Background: We identified increased β-catenin and Atk expression was associated with drug resistance and poor prognosis in breast cancer patients using public databases. Antrocin treatment suppressed breast tumorigenesis and stemness properties. Hypothesis/Purpose: We aimed to provide preclinical evidence for antrocin, an active component of Antrodia cinnamomea, as a potential small-molecule drug for treating drug-resistant breast cancer. Methods: Various in vitro assays including SRB, Boyden chamber, colony formation, drug combination index and tumor sphere generation were used to determine the anti-cancer and stemness effects of antrocin. Mouse xenograft models were used to evaluate antrocin's effect in vivo. Results: Antrocin treatment suppressed the viability, migration colony formation and mammosphere generation. Antrocin-mediated anti-cancer effects were associated with the decreased expression of oncogenic and stemness markers such as β-catenin, Akt and Notch1. A sequential regimen of antrocin and paclitaxel synergistically inhibit breast cancer viability in vitro and in vivo. Conclusion: Our preclinical evidence supports antrocin's ability of inhibiting tumorigenic and stemness properties in breast cancer cells. Further develop of antrocin should be encouraged; the combined use of antrocin and paclitaxel may also be considered for future clinical trials.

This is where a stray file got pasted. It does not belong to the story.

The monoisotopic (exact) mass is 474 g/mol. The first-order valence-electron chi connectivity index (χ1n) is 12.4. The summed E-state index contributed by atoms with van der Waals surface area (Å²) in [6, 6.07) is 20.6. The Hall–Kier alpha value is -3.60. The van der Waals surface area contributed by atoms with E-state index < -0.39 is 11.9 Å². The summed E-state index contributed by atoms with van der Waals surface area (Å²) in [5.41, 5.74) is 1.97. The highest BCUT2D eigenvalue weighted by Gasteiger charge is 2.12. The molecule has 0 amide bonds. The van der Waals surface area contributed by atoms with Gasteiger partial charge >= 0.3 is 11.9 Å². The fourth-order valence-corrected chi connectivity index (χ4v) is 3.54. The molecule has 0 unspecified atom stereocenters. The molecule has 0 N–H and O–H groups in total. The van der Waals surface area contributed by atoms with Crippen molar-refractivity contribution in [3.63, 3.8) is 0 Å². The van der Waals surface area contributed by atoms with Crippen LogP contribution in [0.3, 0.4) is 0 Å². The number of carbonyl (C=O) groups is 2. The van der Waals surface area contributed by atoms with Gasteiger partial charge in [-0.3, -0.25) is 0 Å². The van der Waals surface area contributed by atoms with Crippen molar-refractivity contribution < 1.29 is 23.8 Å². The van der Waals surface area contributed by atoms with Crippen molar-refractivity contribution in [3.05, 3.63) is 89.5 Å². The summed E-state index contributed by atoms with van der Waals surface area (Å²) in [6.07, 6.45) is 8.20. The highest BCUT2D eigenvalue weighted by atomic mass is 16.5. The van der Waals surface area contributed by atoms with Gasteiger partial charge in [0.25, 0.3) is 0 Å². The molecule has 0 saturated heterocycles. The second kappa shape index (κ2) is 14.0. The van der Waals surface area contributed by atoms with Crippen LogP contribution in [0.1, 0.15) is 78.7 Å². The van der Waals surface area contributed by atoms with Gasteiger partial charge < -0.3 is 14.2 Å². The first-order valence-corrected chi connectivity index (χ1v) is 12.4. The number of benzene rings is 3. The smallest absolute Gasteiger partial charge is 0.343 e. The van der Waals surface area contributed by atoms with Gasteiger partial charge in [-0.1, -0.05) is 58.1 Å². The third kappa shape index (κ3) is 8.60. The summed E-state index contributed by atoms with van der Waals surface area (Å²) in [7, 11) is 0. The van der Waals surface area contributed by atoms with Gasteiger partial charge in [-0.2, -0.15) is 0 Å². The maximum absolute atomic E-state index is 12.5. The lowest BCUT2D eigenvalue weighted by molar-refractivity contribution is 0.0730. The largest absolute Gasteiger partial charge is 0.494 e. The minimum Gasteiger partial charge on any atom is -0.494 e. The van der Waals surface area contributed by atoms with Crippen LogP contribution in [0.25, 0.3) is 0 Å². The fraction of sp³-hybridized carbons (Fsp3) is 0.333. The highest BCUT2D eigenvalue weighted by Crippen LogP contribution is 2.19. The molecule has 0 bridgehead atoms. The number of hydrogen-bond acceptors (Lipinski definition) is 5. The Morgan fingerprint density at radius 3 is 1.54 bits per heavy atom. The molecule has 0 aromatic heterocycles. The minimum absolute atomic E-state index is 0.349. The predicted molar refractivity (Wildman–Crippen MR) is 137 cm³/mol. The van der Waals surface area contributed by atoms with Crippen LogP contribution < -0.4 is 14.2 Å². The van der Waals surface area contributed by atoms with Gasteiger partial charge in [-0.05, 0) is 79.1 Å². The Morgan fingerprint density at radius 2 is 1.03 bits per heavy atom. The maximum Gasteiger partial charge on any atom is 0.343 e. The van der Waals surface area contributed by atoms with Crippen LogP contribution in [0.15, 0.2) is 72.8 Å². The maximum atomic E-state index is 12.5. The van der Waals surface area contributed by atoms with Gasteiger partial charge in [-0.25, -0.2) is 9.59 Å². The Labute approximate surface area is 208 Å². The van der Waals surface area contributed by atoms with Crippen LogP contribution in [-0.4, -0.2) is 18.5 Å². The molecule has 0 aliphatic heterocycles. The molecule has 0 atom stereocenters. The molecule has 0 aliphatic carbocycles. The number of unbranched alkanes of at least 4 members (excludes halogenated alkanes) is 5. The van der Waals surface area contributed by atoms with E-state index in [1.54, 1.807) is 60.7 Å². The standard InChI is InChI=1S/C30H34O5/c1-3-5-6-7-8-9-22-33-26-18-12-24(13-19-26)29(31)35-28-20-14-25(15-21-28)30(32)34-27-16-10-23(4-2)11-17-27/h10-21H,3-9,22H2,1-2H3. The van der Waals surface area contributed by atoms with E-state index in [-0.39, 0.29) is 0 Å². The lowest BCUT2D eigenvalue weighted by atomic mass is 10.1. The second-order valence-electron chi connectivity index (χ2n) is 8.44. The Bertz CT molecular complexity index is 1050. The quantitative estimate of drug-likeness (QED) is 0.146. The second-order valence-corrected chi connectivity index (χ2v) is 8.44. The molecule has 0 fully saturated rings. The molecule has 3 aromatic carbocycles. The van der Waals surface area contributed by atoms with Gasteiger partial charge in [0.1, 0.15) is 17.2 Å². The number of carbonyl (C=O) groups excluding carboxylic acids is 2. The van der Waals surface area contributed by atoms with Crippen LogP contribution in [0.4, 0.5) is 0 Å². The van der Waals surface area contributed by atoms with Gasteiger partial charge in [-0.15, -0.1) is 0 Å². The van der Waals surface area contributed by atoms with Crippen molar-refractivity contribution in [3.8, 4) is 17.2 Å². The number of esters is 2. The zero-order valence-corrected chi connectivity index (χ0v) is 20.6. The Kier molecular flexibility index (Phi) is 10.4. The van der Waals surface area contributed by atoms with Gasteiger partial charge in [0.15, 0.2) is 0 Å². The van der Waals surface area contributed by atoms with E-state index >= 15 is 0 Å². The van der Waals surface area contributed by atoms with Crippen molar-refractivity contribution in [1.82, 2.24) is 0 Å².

ASJC Scopus subject areas
- Molecular Medicine
- Pharmaceutical Science
- Drug Discovery
- Complementary and alternative medicine